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Care In later Life- How Will I Pay For It?

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Care in later life is not a free service unless you have savings and income less than £23,250. You will also not be entitled to any help with care if you own your own home and are moving into a residential care home or similar property. You should speak to your council to get means tested to find out if you qualify for help with the cost of care. You will also need a care assessment to find out how much care you currently need.

Even if you do get help to pay for elderly care, ideally you will have choices about the care you have and you will plan well in advance. Unfortunately a lot of people do not plan in advance for paying for care and only 1.9% of us seek the advice of an independent financial advisor, according to a report by the Live-in Care Hub. Failing to plan for elderly care can mean that illness or sheer lack of time lessons the amount of care choice, which isn’t something most people want to have to deal with. Planning is essential and provides great peace of mind for the future.

Arranging Self-Funded Care

If you want to pay for care yourself, planning in advance means you can make the neccesary provisions for the care you would like.

You can arrange to pay for care yourself without any involvement from the council at all, or you can involve them in an arrangement where they organise the care for you and bill you. Not all councils offer this service.

The Importance Of Knowing The Care You Need

Having an assessment check is important to find out the kind of care you need. It means you can understand the types of care available to you based on your needs and financial situation. The assessment is totally free and anybody can request one. You can also have a new assessment should your circumstances change. This could be because an illness has become worse or because an unexpected injury has occured that will cause life-long changes.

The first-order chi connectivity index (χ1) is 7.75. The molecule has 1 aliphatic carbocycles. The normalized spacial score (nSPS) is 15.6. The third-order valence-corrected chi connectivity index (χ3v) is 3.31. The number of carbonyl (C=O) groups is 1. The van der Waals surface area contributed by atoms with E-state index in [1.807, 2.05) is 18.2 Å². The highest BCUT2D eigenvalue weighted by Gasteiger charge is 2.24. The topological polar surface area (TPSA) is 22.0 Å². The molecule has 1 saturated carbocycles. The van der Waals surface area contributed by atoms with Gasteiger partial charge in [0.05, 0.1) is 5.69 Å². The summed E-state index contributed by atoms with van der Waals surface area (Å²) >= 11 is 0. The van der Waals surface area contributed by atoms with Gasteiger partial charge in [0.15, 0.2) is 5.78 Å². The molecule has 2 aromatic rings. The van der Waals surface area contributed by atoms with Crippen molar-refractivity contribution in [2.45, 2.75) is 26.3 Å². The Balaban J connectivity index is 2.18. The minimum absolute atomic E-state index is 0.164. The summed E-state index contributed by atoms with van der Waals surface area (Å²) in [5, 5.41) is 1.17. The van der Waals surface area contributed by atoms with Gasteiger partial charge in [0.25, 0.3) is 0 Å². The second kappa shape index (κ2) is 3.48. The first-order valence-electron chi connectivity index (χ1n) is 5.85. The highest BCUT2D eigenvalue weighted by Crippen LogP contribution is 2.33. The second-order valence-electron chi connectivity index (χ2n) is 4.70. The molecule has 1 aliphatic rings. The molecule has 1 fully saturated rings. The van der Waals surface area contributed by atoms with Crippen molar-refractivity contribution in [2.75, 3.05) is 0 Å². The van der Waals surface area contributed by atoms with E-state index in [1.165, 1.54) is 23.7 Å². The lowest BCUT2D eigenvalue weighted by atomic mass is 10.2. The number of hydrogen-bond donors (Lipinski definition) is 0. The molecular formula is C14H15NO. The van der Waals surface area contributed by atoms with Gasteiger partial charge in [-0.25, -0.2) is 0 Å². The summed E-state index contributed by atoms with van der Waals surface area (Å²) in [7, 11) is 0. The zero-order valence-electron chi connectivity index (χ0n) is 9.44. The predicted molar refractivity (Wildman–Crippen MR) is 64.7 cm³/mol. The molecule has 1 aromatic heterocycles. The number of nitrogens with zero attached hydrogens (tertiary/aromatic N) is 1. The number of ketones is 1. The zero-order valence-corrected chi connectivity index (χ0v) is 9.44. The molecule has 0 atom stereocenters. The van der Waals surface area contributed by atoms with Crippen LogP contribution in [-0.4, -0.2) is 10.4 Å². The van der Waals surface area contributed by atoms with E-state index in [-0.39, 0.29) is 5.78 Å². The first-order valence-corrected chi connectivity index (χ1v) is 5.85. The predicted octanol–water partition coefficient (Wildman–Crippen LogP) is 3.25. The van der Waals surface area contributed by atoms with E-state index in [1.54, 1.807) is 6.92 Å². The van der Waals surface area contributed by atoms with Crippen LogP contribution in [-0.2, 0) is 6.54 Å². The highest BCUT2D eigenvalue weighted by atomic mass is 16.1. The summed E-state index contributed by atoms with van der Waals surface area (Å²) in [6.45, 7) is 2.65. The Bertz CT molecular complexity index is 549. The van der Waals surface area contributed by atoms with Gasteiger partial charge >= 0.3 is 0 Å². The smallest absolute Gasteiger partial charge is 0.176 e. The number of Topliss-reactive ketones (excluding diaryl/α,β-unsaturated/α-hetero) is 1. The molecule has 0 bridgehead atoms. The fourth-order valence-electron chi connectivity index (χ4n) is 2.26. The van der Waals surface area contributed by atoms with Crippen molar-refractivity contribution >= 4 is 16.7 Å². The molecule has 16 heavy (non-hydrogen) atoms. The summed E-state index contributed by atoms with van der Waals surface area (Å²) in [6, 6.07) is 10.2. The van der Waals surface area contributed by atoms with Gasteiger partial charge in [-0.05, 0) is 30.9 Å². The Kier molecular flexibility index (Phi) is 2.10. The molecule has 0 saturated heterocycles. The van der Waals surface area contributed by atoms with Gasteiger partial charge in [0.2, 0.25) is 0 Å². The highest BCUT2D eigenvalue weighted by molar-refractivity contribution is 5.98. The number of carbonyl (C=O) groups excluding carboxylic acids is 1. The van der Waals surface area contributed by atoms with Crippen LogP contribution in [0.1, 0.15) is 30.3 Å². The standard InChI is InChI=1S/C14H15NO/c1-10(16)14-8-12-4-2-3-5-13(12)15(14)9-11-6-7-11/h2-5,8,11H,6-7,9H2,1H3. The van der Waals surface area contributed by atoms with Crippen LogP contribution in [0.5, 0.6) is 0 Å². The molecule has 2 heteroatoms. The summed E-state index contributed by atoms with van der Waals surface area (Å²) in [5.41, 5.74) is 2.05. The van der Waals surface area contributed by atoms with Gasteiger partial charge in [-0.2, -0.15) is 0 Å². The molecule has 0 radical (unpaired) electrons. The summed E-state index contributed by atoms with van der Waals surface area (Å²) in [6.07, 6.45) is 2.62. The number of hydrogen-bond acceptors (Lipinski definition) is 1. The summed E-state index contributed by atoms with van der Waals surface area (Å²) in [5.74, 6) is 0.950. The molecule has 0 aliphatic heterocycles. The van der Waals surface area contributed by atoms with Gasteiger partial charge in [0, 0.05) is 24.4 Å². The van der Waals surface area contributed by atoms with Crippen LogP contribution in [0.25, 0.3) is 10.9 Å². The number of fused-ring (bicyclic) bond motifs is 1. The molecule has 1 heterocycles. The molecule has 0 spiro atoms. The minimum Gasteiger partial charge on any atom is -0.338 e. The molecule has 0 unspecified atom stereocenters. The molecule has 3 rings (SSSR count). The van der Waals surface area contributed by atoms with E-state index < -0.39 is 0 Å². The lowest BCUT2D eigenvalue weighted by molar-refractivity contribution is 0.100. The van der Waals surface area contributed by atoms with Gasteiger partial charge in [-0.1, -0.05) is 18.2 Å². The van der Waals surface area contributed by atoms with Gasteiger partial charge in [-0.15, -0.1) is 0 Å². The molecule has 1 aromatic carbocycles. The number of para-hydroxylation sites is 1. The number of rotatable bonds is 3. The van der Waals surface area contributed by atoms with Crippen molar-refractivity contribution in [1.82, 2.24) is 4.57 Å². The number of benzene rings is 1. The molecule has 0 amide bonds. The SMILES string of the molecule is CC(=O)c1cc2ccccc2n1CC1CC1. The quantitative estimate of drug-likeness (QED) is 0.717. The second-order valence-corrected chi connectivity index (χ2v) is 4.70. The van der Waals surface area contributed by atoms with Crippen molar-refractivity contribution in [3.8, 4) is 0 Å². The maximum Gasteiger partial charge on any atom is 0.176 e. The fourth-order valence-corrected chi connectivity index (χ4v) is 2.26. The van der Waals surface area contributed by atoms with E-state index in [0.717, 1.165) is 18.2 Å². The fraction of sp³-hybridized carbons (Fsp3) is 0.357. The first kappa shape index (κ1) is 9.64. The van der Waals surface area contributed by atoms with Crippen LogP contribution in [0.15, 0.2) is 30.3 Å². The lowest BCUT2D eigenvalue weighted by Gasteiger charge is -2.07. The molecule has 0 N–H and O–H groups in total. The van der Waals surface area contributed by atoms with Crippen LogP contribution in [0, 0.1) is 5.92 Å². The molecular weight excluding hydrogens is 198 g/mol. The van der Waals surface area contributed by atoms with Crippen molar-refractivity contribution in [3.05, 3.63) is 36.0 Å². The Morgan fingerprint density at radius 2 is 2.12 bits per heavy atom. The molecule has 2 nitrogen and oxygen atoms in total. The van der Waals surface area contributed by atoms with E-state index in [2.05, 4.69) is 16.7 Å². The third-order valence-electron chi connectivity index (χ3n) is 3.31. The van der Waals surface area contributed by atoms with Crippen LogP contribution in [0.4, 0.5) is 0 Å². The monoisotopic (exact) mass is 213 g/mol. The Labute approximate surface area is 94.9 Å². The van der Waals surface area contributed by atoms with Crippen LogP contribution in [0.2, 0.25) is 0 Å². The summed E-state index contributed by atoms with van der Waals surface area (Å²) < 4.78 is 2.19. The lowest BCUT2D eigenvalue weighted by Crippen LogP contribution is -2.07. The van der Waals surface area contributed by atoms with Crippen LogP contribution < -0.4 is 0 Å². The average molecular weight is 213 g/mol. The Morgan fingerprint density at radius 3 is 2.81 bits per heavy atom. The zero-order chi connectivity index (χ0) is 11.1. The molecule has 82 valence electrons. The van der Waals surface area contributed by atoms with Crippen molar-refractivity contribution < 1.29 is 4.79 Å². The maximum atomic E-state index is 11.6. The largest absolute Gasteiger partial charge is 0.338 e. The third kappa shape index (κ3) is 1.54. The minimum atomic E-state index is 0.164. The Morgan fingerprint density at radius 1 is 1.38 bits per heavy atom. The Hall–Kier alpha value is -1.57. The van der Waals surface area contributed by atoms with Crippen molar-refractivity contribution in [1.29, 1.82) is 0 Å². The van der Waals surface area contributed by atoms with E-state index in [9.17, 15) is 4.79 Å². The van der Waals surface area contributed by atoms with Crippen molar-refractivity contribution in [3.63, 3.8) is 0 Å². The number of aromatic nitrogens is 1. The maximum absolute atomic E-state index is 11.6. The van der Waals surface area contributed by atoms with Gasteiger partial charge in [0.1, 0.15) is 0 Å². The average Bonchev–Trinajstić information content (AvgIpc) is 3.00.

The Cost Of Care

Care can be expensive and knowing how much you will need to pay for your own care will help you prepare for the expenses.

Often residential care or nursing home care costs the most. This is because you’re getting 24/7 support, meals, accommodation and other services. Sadly, 3 quarters of us would prefer not to go into a care home, but luckily there is an alternative. Home care can cost similar amounts to residential care, and in some cases it is cheaper. What is amazing is that it also brings with it added benefits such as:

  • The ability to stay living in your own home
  • The ability to stay with your partner and pets
  • Having the companionship of carers dedicated to your needs
  • Having help with things like running errands, cleaning and cooking as well as personal care
  • Keeping your garden and beloved posessions
  • Maintaining a social life and independence

Serious health issues like dementia or mobility issues can make care more expensive so it is important to look into all options following your care assessment. You can get a very rough idea of costs on the UK Care Guide Care Calculator page.

Benefits Can Help

Benefits like the Attendance Allowance and Personal Independence Payment may help towards the cost of care. Do check your eligibility for these benefits before budgeting your care costs.

It All Starts With An Assessment

Research is key when it comes to planning later life care costs including residential care or home care. Having a care assessment is key to your planning as it tells you the kinds of care suitable for your needs. The more you plan ahead and budget for your later life plans, the more able you will be to relax knowing that the next chapter is all in hand. Your later life can be as fulfilling as you want it to be, as long as you plan ahead.